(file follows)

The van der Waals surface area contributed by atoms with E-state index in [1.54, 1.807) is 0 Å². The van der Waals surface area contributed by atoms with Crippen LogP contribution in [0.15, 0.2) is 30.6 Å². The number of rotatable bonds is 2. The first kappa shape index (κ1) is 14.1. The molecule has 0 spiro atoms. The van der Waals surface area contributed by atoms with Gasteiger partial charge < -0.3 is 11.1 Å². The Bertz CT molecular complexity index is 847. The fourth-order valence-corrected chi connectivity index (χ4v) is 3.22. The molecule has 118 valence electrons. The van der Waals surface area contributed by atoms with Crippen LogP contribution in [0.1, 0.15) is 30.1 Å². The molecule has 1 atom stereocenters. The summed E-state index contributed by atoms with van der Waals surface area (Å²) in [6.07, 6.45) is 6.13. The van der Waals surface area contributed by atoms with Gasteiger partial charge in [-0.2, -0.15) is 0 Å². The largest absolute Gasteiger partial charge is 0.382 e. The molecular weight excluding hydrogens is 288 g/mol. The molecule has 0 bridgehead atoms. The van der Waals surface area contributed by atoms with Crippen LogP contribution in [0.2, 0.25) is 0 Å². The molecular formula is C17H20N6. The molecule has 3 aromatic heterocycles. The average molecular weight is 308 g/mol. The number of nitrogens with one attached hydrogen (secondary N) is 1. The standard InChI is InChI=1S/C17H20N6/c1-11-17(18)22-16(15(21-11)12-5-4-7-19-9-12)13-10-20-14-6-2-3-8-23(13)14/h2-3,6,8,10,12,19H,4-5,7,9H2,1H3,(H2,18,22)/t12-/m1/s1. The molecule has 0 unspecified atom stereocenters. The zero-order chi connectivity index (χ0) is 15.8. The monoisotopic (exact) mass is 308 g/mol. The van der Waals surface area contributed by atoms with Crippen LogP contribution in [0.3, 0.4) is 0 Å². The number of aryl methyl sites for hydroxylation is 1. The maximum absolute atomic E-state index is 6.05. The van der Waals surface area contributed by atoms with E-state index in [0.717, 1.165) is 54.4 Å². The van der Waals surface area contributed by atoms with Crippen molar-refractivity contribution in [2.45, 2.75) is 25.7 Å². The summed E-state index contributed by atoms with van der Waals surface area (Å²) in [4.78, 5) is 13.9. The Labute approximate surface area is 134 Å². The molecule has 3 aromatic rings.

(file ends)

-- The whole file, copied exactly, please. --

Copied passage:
The van der Waals surface area contributed by atoms with E-state index in [1.54, 1.807) is 0 Å². The van der Waals surface area contributed by atoms with Crippen LogP contribution in [0.15, 0.2) is 30.6 Å². The number of rotatable bonds is 2. The first kappa shape index (κ1) is 14.1. The molecule has 0 spiro atoms. The van der Waals surface area contributed by atoms with Gasteiger partial charge < -0.3 is 11.1 Å². The Bertz CT molecular complexity index is 847. The fourth-order valence-corrected chi connectivity index (χ4v) is 3.22. The molecule has 118 valence electrons. The van der Waals surface area contributed by atoms with Crippen LogP contribution in [0.1, 0.15) is 30.1 Å². The molecule has 1 atom stereocenters. The summed E-state index contributed by atoms with van der Waals surface area (Å²) in [6.07, 6.45) is 6.13. The van der Waals surface area contributed by atoms with Gasteiger partial charge in [-0.2, -0.15) is 0 Å². The largest absolute Gasteiger partial charge is 0.382 e. The molecular weight excluding hydrogens is 288 g/mol. The molecule has 0 bridgehead atoms. The van der Waals surface area contributed by atoms with Crippen LogP contribution in [0.2, 0.25) is 0 Å². The molecular formula is C17H20N6. The molecule has 3 aromatic heterocycles. The average molecular weight is 308 g/mol. The number of nitrogens with one attached hydrogen (secondary N) is 1. The standard InChI is InChI=1S/C17H20N6/c1-11-17(18)22-16(15(21-11)12-5-4-7-19-9-12)13-10-20-14-6-2-3-8-23(13)14/h2-3,6,8,10,12,19H,4-5,7,9H2,1H3,(H2,18,22)/t12-/m1/s1. The molecule has 0 unspecified atom stereocenters. The zero-order chi connectivity index (χ0) is 15.8. The monoisotopic (exact) mass is 308 g/mol. The van der Waals surface area contributed by atoms with Crippen LogP contribution in [0.3, 0.4) is 0 Å². The number of aryl methyl sites for hydroxylation is 1. The maximum absolute atomic E-state index is 6.05. The van der Waals surface area contributed by atoms with E-state index in [0.717, 1.165) is 54.4 Å². The van der Waals surface area contributed by atoms with Crippen molar-refractivity contribution in [2.45, 2.75) is 25.7 Å². The summed E-state index contributed by atoms with van der Waals surface area (Å²) in [4.78, 5) is 13.9. The Labute approximate surface area is 134 Å². The molecule has 3 aromatic rings.